firehall
408 E. Montezuma Ave. Houghton MI 49931
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408 East Montezuma Avenue

Michigan State Historic Site
Built in 1883 as firehouse & village hall
First Michigan Mining School classes held here in 1885
Renovated as restaurant and nightclub venue c. 2010

"23 students and four faculty members met for the first Michigan Mining School classes on the second floor of this building in September 1886. The fire hall served as home for the school until the present campus was begun in 1889. . . ." - In Progress

The Continental Fire Company built this building to become its new fire hall in 1883, with the bell being installed in 1884. This building replaced the original fire hall built in 1861 near the bridge. It was built in the Second Empire style and is one of the few remaining Second Empire buildings in the Keweenaw peninsula. The flat roof decorated by cresting once featured a beautiful clock tower. The building was built to be two stories high out of brick with stone lintels over the windows. There is a bracketed cornice going around the building at the roof's edge.

The Continental Fire Company occupied the basement where it kept horses and the first floor where it stored fire engines. The second floor contained offices for city officials as well as classrooms for the Michigan Mining School (now Michigan Technological University). The college held classes in this building from 1886 to May 1889. On August 5th, 1966, a bronze plaque was unveiled to commemorate the first home of Michigan Tech. In the early 1900s and 1910s, additions were built to store more oats and hay for the horses and two more fire engines.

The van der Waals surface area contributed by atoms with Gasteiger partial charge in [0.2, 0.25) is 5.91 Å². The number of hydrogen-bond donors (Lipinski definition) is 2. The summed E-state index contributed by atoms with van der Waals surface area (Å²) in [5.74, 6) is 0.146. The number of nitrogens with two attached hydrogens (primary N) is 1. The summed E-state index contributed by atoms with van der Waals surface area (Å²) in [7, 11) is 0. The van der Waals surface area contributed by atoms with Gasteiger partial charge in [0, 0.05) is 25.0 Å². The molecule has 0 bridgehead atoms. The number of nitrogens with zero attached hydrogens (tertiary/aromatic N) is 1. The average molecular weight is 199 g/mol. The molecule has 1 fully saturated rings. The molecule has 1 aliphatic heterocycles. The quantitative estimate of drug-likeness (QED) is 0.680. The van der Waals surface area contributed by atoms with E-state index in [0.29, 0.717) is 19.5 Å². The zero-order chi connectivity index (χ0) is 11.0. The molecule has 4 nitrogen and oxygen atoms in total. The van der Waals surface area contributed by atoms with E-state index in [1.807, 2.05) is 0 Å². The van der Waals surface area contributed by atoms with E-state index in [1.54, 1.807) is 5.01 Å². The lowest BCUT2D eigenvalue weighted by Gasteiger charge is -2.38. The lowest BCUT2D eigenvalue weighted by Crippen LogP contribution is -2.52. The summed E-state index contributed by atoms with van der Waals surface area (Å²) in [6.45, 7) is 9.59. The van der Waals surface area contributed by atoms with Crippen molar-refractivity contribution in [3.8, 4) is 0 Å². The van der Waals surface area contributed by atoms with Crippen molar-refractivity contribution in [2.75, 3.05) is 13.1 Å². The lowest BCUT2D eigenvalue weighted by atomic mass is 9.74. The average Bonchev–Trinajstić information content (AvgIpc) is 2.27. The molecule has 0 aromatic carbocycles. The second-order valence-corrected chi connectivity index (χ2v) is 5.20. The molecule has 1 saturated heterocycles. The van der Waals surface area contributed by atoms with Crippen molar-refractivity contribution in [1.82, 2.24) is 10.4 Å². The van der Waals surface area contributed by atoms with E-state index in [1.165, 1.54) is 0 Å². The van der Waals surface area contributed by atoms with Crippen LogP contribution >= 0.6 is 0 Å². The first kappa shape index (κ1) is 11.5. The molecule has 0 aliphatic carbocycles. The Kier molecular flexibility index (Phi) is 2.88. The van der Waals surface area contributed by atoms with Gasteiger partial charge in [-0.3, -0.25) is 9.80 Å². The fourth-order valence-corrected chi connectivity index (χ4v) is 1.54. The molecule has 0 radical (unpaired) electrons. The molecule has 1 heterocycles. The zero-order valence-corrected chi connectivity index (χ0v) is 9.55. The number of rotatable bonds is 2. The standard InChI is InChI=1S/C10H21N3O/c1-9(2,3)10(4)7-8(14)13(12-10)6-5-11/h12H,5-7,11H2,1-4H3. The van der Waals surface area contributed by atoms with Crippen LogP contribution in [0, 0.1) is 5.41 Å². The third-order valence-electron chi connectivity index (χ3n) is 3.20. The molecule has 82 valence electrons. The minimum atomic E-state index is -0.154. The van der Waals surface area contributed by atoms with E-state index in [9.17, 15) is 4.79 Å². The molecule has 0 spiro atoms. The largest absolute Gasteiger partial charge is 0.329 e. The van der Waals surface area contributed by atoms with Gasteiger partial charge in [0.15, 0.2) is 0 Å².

In the 1930s, the City of Houghton moved its offices out of the building and the fire department moved out in 1974 for more space to accommodate its modern equipment. The bell was removed in 1975 and the western addition became an auto store, which eventually moved out in 2011. In 2010, it was sold to become an entertainment center, which opened in 2012 as the Continental Fire Co. 

Sources: National Register of Historic Places Inventory; Image MTU_Book LD3328H3-vi-3

Style:
Second Empire